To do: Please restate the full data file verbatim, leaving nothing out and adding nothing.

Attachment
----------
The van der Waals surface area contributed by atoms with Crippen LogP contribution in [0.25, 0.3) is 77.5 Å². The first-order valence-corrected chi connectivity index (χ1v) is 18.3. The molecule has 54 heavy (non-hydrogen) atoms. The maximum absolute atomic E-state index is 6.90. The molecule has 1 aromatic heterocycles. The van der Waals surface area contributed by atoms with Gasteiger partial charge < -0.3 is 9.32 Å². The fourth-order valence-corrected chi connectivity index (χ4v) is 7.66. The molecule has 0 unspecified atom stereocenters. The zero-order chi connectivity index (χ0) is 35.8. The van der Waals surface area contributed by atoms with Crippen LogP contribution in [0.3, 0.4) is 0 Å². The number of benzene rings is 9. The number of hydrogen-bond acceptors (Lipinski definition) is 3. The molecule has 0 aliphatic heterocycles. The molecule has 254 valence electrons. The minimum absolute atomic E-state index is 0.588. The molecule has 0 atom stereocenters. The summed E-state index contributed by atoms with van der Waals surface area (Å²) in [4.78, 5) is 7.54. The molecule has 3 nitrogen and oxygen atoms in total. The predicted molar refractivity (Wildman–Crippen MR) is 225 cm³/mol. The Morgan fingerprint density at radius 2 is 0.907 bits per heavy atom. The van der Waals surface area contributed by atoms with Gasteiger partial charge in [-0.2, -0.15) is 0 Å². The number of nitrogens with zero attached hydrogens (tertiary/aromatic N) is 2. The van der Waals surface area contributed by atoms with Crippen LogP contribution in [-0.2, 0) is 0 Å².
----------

The van der Waals surface area contributed by atoms with Crippen LogP contribution in [0.25, 0.3) is 77.5 Å². The first-order valence-corrected chi connectivity index (χ1v) is 18.3. The molecule has 54 heavy (non-hydrogen) atoms. The maximum absolute atomic E-state index is 6.90. The molecule has 1 aromatic heterocycles. The van der Waals surface area contributed by atoms with Gasteiger partial charge < -0.3 is 9.32 Å². The fourth-order valence-corrected chi connectivity index (χ4v) is 7.66. The molecule has 0 unspecified atom stereocenters. The zero-order chi connectivity index (χ0) is 35.8. The van der Waals surface area contributed by atoms with Crippen LogP contribution in [0.3, 0.4) is 0 Å². The number of benzene rings is 9. The number of hydrogen-bond acceptors (Lipinski definition) is 3. The molecule has 0 aliphatic heterocycles. The molecule has 254 valence electrons. The minimum absolute atomic E-state index is 0.588. The molecule has 0 atom stereocenters. The summed E-state index contributed by atoms with van der Waals surface area (Å²) in [4.78, 5) is 7.54. The molecule has 3 nitrogen and oxygen atoms in total. The predicted molar refractivity (Wildman–Crippen MR) is 225 cm³/mol. The Morgan fingerprint density at radius 2 is 0.907 bits per heavy atom. The van der Waals surface area contributed by atoms with Gasteiger partial charge in [-0.2, -0.15) is 0 Å². The number of nitrogens with zero attached hydrogens (tertiary/aromatic N) is 2. The van der Waals surface area contributed by atoms with Crippen LogP contribution in [-0.2, 0) is 0 Å².